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Portions of California border wall wilt and fall into Mexico after high winds

Sections of reinforced barrier toppled south of the border between El Centro and Mexicali.
A construction crew works on a fallen section of the U.S.-Mexico border wall that landed on trees on the Mexican side of the border in Mexicali, from Calexico, California, on Jan. 29, 2020. The newly installed panels fell over in high winds Wednesday.AFP - Getty Images

Portions of the U.S.-Mexico wall partially fell along the California border on Wednesday as the barriers crumpled under stiff inland winds, officials said.

The steel barriers that separate El Centro, east of San Diego, and the Baja California city of Mexicali fell toward the Mexican side.

"High winds had impacted a handful of panels under construction yesterday afternoon," U.S. Customs and Border Protection spokesman Ralph DeSio said in a statement to NBC News on Thursday.

"No property damage or injuries were sustained during this uncommon event while the concrete was drying and construction remains ongoing."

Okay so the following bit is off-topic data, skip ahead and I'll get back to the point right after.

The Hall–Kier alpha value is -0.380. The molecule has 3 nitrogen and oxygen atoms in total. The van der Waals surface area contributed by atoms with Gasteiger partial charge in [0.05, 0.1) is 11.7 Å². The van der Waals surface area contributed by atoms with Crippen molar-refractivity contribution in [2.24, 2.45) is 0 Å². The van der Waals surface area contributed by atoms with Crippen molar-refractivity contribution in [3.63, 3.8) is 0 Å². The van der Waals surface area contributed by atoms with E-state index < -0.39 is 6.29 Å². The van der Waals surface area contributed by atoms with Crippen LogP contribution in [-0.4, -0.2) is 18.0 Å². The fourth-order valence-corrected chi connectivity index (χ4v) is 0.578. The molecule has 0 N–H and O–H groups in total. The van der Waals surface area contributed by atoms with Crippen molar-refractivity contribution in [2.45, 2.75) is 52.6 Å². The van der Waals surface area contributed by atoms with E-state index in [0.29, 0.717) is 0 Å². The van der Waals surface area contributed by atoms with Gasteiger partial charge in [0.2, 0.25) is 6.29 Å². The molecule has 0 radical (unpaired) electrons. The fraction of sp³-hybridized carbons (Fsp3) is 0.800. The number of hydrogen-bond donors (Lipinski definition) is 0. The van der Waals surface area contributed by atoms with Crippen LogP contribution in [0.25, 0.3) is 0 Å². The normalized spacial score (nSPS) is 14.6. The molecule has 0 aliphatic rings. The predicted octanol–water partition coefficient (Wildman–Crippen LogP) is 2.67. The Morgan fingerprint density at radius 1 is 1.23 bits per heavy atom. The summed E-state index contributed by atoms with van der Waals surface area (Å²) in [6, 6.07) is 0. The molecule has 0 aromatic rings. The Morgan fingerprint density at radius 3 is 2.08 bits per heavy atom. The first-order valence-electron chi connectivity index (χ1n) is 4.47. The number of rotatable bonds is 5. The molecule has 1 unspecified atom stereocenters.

The 30-foot panels buckled under gusts of 40 mph. Damaged panels had been replaced by Thursday, officials said.

"The wall construction continues in the affected area," U.S. Customs and Border Protection Special Operations Supervisor Miguel Garcia said in another statement. "Three of the seven panels that were impacted by the high winds yesterday have been redone."

President Donald Trump has long said barriers along the southern border are key to stemming the flow of illegal immigration and contraband. The president has also promised that Mexico would pay for new walls.

"The border wall system is imperative to securing the border and is what border patrol agents have asked for and need to maintain operational control of the southern border," DeSio said Thursday.

This week, however, border patrol agents showed that walls can only do much as they announced the discovery of the longest smuggling tunnel ever found on the Southwest border, stretching more than three-quarters of a mile from an industrial site in Tijuana, Mexico, to the San Diego area.